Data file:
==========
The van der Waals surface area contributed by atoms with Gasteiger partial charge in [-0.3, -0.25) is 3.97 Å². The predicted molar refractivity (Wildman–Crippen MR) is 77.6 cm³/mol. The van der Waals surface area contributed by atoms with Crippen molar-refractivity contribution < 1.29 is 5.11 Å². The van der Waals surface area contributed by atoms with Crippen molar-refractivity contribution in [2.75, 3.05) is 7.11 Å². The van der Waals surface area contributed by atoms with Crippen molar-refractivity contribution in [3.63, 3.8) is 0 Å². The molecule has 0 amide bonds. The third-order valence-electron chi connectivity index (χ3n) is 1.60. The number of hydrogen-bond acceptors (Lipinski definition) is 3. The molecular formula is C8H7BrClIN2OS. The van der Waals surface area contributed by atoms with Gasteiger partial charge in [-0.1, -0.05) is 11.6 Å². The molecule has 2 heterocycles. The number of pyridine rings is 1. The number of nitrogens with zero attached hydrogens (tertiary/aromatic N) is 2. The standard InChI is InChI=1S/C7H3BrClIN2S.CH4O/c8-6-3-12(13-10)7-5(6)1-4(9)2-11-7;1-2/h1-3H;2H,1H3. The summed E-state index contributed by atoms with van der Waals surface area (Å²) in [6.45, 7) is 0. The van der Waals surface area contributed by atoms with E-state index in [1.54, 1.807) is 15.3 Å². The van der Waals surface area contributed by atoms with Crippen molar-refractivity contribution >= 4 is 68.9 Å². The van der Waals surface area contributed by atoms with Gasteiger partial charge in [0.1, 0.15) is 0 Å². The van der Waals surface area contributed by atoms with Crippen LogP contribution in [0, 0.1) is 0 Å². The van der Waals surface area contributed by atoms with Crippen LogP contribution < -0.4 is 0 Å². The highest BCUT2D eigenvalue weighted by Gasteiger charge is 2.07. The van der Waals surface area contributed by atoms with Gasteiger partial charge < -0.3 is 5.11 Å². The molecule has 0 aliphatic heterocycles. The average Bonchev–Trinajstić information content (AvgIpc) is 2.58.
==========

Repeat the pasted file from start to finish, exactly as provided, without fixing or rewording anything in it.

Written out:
The van der Waals surface area contributed by atoms with Gasteiger partial charge in [-0.3, -0.25) is 3.97 Å². The predicted molar refractivity (Wildman–Crippen MR) is 77.6 cm³/mol. The van der Waals surface area contributed by atoms with Crippen molar-refractivity contribution < 1.29 is 5.11 Å². The van der Waals surface area contributed by atoms with Crippen molar-refractivity contribution in [2.75, 3.05) is 7.11 Å². The van der Waals surface area contributed by atoms with Crippen molar-refractivity contribution in [3.63, 3.8) is 0 Å². The molecule has 0 amide bonds. The third-order valence-electron chi connectivity index (χ3n) is 1.60. The number of hydrogen-bond acceptors (Lipinski definition) is 3. The molecular formula is C8H7BrClIN2OS. The van der Waals surface area contributed by atoms with Gasteiger partial charge in [-0.1, -0.05) is 11.6 Å². The molecule has 2 heterocycles. The number of pyridine rings is 1. The number of nitrogens with zero attached hydrogens (tertiary/aromatic N) is 2. The standard InChI is InChI=1S/C7H3BrClIN2S.CH4O/c8-6-3-12(13-10)7-5(6)1-4(9)2-11-7;1-2/h1-3H;2H,1H3. The summed E-state index contributed by atoms with van der Waals surface area (Å²) in [6.45, 7) is 0. The van der Waals surface area contributed by atoms with E-state index in [1.54, 1.807) is 15.3 Å². The van der Waals surface area contributed by atoms with Crippen molar-refractivity contribution >= 4 is 68.9 Å². The van der Waals surface area contributed by atoms with Gasteiger partial charge in [0.1, 0.15) is 0 Å². The van der Waals surface area contributed by atoms with Crippen LogP contribution in [0, 0.1) is 0 Å². The van der Waals surface area contributed by atoms with Crippen LogP contribution < -0.4 is 0 Å². The highest BCUT2D eigenvalue weighted by Gasteiger charge is 2.07. The van der Waals surface area contributed by atoms with Gasteiger partial charge < -0.3 is 5.11 Å². The molecule has 0 aliphatic heterocycles. The average Bonchev–Trinajstić information content (AvgIpc) is 2.58.